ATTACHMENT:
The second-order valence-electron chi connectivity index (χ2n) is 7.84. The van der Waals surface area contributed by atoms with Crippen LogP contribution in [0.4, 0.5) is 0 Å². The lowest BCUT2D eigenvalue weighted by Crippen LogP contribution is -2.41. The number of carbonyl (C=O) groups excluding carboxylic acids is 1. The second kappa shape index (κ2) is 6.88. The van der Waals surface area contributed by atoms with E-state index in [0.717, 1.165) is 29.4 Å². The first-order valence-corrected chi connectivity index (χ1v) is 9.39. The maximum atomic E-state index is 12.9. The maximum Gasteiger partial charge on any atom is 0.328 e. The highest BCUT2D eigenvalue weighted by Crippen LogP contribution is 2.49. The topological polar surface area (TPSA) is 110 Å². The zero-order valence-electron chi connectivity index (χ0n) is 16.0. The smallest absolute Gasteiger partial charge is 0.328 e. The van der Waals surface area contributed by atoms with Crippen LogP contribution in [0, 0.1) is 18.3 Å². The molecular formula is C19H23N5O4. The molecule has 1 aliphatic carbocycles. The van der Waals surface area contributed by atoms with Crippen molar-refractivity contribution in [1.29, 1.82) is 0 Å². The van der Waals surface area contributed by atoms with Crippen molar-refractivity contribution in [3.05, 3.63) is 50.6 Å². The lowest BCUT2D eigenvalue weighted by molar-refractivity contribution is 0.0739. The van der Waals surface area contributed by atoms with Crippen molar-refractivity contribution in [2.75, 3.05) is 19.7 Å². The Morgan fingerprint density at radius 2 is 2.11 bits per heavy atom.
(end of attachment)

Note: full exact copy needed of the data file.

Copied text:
The second-order valence-electron chi connectivity index (χ2n) is 7.84. The van der Waals surface area contributed by atoms with Crippen LogP contribution in [0.4, 0.5) is 0 Å². The lowest BCUT2D eigenvalue weighted by Crippen LogP contribution is -2.41. The number of carbonyl (C=O) groups excluding carboxylic acids is 1. The second kappa shape index (κ2) is 6.88. The van der Waals surface area contributed by atoms with E-state index in [0.717, 1.165) is 29.4 Å². The first-order valence-corrected chi connectivity index (χ1v) is 9.39. The maximum atomic E-state index is 12.9. The maximum Gasteiger partial charge on any atom is 0.328 e. The highest BCUT2D eigenvalue weighted by Crippen LogP contribution is 2.49. The topological polar surface area (TPSA) is 110 Å². The zero-order valence-electron chi connectivity index (χ0n) is 16.0. The smallest absolute Gasteiger partial charge is 0.328 e. The van der Waals surface area contributed by atoms with Crippen LogP contribution in [0, 0.1) is 18.3 Å². The molecular formula is C19H23N5O4. The molecule has 1 aliphatic carbocycles. The van der Waals surface area contributed by atoms with Crippen molar-refractivity contribution in [1.29, 1.82) is 0 Å². The van der Waals surface area contributed by atoms with Crippen molar-refractivity contribution in [3.05, 3.63) is 50.6 Å². The lowest BCUT2D eigenvalue weighted by molar-refractivity contribution is 0.0739. The van der Waals surface area contributed by atoms with Crippen molar-refractivity contribution in [2.75, 3.05) is 19.7 Å². The Morgan fingerprint density at radius 2 is 2.11 bits per heavy atom.